Congo-Kinshasa: DRC Holds Key to Addressing the Global Climate Crisis thumbnail

Congo-Kinshasa: DRC Holds Key to Addressing the Global Climate Crisis

Kinshasa — The road to a clean energy future runs through the Democratic Republic of the Congo (DRC).

A global transition to renewable energy will require the mass deployment of new sources for both electricity production and storage. The DRC accounts for more than 70 percent of the world’s cobalt, the mineral vital to battery production.

The world will need our country’s resources to save itself from the impacts of climate change, for which the Congolese bear little responsibility. It is time for the organizations and government working to save the world to realize the value of that contribution.

African countries must be true partners in global climate efforts.

This month U.S. President Joe Biden will host a virtual summit of world leaders to discuss actions to “tackle the climate crisis.” The White House has noted that it will include representatives from the 17 countries responsible for 80 percent of global emissions and global GDP. It will also include the leaders of five African countries, which is an excellent start. But more must be done to recognize the stakes for Africa and engage the continent as true partners in this global effort.

Africa bears the least responsibility for global climate change but is the most vulnerable to its effects. China, the European Union, and the United States emit over 40 percent of total global greenhouse gases, while all of Africa emits just 7 percent. The President of the African Development Bank, Akinwumi Adesina, recently pointed out that, “ten of the top 12 countries most at risk of drought are in Africa.” [Editors’ note: Wildfires that are still flaring on the slopes of Table Mountain, which have destroyed rare books and manuscripts about Africa in the University of Cape Town library, is an example of such drought-induced tragedies.]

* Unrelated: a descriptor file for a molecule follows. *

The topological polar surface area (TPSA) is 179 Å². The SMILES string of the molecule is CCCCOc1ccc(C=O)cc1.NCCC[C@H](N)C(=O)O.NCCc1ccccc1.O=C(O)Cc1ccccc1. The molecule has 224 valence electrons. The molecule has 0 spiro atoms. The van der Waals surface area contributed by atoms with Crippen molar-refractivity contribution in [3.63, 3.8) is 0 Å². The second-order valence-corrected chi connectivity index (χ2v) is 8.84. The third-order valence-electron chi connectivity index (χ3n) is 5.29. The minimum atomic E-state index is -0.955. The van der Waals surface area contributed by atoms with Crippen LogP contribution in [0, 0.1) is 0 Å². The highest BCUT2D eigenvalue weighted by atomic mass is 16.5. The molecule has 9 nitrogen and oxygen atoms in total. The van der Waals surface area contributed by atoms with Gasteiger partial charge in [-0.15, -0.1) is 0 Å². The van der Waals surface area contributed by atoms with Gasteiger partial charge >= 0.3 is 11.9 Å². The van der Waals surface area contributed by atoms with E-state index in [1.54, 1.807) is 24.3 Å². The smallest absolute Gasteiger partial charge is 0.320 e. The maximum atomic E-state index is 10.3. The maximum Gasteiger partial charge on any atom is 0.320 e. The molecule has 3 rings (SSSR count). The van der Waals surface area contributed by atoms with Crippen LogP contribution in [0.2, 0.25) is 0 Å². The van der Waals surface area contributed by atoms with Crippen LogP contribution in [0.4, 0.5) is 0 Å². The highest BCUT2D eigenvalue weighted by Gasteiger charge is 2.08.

International policies mean deeper African crises – climate effects, conflicts, vaccine inequity.

The climate crisis risks exacerbating other challenges facing the continent. Foundational issues such as insufficient infrastructure, access to capital, and the need for debt relief have made it harder to respond to the variety of other challenges that continue to arise. For example, insufficient roads and limited access to electricity have undermined efforts to distribute the few COVID-19 vaccines that have been made available to African countries. The responses to these crises cannot be successful in isolation. Addressing the core constraints to economic growth in African countries should be pursued with the same fervor as combatting global climate change, as they are directly correlated.

The impacts of climate change also pose additional challenges to ongoing peacebuilding efforts in the DRC and throughout the region. Disputes over water access, arable land, and the conditions resulting from drought or severe weather events, all threaten the peace. Solutions to this global problem will need to be implemented at the community level if we are to mitigate the potential impacts on the most vulnerable.